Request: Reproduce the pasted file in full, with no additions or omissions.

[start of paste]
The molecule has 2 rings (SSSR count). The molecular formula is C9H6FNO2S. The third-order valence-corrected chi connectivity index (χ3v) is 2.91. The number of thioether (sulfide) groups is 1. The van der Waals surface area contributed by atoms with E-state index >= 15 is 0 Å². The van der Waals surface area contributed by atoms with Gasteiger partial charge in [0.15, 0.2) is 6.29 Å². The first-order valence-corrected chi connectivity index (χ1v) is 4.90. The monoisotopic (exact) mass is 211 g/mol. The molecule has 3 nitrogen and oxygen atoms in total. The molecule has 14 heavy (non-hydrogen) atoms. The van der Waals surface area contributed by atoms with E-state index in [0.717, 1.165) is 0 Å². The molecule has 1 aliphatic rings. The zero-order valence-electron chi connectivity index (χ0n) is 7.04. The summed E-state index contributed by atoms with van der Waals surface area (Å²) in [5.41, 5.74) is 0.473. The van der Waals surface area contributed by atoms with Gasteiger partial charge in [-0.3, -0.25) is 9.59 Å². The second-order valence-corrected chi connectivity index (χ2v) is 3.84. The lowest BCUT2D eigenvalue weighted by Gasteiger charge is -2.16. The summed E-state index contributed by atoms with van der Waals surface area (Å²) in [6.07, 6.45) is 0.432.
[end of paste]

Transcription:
The molecule has 2 rings (SSSR count). The molecular formula is C9H6FNO2S. The third-order valence-corrected chi connectivity index (χ3v) is 2.91. The number of thioether (sulfide) groups is 1. The van der Waals surface area contributed by atoms with E-state index >= 15 is 0 Å². The van der Waals surface area contributed by atoms with Gasteiger partial charge in [0.15, 0.2) is 6.29 Å². The first-order valence-corrected chi connectivity index (χ1v) is 4.90. The monoisotopic (exact) mass is 211 g/mol. The molecule has 3 nitrogen and oxygen atoms in total. The molecule has 14 heavy (non-hydrogen) atoms. The van der Waals surface area contributed by atoms with E-state index in [0.717, 1.165) is 0 Å². The molecule has 1 aliphatic rings. The zero-order valence-electron chi connectivity index (χ0n) is 7.04. The summed E-state index contributed by atoms with van der Waals surface area (Å²) in [5.41, 5.74) is 0.473. The van der Waals surface area contributed by atoms with Gasteiger partial charge in [-0.3, -0.25) is 9.59 Å². The second-order valence-corrected chi connectivity index (χ2v) is 3.84. The lowest BCUT2D eigenvalue weighted by Gasteiger charge is -2.16. The summed E-state index contributed by atoms with van der Waals surface area (Å²) in [6.07, 6.45) is 0.432.